PCs are a hugely varied and complicated system of devices, apps, configuration, and security problems that are all massively compounded the moment you let somebody actually use them. In this course, you'll learn how to configure, manage, and troubleshoot all aspects of the Windows 7 and Windows 8.1 operating systems, how to assist users with their issues, and how to create dependable, stable, and robust PCs that will aid productivity and operate reliably.
Mike was first awarded as a Microsoft MVP in 2011 and is a recognized technical expert in the Windows experience and troubleshooting with more than a dozen books published, including Beginning Windows 10 and Windows 10 Troubleshooting.
Installing and Managing Devices and Printers In the last module, we looked at the installation and management of legacy software in Windows 7 and Windows 8. 1 and how you can make it compatible, or as compatible as possible, so that you can use it in a modern operating system. Well, in this module, we're going to take that to the next step. And we're going to look at more things that---where compatibility needs to be managed, namely devices and printers. So, let's have a look at what we're going to cover in this module. We'll start with printers by looking at the Devices and Printers panel in general overview. Then we'll look at installing and managing printers, and this will include locally attached USB printers or Wi-Fi printers or network printers, as well, and how you can manage different printers for different network locations. Then we'll look in-depth at the Device Manager in Windows and how you can use it first to install and in a trouble-free way update your device drivers, and then how you can install and manage legacy hardware such as serial and parallel connected hardware in Windows that you may still need to use in the business space. Then we'll finish up by looking at how we can troubleshoot device drivers including unknown drivers and drivers that are generally causing problems even as bad as a blue screen of death.
Managing User Accounts, Group Policy, and Files If you use a PC with more than one user or you're using PCs in a business environment, then you want to configure and effectively manage those user accounts to make sure that security is tightly under control and data and privacy are under control, as well, and in this module, we're going to have a look at how we do all of that and how we get started with it. So let's have a look at what we're going to cover. Well, we'll begin with creating and managing user accounts in both Windows 7 and Windows 8. 1 and the ways we do this in these operating systems vary slightly between the two. Then we'll look at how we can manage credentials in Windows and how we can recover things like passwords. We'll move on to how we can manage login settings for Windows, how we can have PCs automatically log people in, for example. And, then we'll begin to have a look at the Group Policy Editor. We'll have a look around and we'll see what's what. Next up, we'll use the Group Policy Editor to manage a user account in Windows and manage the security and access controls for it. We'll then move on to setting and managing file and folder permissions within Windows and look at the different types of controls that are available to you, and when, and how you might want to use them. Before finishing up, with taking ownership of files and folders when you're transferring files and folders between different users or when permissions become corrupt.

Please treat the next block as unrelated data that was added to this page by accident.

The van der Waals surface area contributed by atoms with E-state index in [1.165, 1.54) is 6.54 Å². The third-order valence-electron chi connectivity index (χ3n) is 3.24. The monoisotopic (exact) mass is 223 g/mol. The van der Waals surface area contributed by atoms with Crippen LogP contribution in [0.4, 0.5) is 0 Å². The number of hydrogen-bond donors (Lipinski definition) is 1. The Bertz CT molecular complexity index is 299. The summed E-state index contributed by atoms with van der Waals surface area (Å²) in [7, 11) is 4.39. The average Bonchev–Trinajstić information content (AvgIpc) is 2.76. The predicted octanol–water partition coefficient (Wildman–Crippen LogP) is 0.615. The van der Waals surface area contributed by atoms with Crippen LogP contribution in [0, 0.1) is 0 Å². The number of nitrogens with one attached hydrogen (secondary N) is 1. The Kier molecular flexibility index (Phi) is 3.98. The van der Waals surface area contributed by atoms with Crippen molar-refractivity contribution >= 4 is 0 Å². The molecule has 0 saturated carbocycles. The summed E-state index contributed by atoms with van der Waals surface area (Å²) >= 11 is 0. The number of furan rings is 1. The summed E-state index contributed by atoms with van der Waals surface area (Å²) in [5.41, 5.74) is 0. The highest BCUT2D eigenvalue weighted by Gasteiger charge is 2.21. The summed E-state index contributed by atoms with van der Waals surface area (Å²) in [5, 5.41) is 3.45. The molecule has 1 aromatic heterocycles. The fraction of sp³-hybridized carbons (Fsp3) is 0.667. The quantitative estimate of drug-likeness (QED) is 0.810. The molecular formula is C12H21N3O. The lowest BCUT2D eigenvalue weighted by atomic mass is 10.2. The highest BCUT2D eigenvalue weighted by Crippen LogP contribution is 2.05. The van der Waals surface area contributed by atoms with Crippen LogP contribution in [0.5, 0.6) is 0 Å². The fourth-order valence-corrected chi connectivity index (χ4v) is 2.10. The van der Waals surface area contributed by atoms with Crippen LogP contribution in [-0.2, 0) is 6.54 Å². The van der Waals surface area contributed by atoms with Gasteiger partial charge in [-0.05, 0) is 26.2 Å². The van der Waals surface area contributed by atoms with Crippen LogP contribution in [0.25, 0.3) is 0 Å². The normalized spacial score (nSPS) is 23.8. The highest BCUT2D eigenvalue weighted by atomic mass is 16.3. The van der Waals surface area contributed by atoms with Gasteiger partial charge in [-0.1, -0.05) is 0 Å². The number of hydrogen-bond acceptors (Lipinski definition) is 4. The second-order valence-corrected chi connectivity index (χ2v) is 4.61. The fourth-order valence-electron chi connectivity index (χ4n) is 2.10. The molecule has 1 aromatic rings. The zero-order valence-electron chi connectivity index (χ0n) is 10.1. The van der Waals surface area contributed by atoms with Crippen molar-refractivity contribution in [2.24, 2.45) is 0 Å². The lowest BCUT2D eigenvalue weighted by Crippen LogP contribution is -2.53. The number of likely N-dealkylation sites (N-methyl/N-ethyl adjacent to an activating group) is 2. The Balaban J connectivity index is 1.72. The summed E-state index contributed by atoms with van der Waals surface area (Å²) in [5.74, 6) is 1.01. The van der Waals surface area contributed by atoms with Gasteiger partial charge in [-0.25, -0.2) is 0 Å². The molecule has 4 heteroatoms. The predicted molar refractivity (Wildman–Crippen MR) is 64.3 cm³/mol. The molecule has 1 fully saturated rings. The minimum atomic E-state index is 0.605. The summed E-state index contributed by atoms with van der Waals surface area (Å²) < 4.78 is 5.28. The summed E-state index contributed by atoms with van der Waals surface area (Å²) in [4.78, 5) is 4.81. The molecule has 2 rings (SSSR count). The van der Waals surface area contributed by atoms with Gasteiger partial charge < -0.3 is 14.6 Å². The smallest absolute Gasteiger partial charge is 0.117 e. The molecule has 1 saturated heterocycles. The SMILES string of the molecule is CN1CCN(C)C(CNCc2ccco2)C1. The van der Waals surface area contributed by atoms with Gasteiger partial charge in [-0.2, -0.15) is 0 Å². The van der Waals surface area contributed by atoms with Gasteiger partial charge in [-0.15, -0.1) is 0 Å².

Backing up and Recovering Windows So far in this course, we've looked at how we can administer, configure, and set up Windows, and how we can begin to troubleshoot, diagnose, and find out information about problems when they occur. But what happens if disaster strikes, and Windows needs to be recovered completely, or even reinstalled? Well, there are tools for that as well. So let's have a look at what we're going to cover in this module, Backing up and Recovering Windows. We'll begin by looking at how we can create a full System Image Backup in Windows 7, and we'll follow this by looking at the same process in Windows 8. 1, because it is slightly different. Now, a System Image Backup is a full copy of your operating system, a snapshot of it at as it exists at that time, including all of your settings, and all of your installed programs. Then we'll look at how we can restore Windows 7 and Windows 8. 1 from this System Image. Now, Windows 8. 1 includes a couple of additional features, one of which is called Refresh. Now this is a System Image, but it's slightly different, and it works slightly differently. So we'll look at how we can refresh a Windows 8. 1 PC, and why you might want to advise that a non-technical person do this themselves. Then we'll look at how you can completely reset your Windows 8. 1 PC as well. And lastly we'll finish off this course by looking at how you can non-destructively reinstall Windows if you really have to.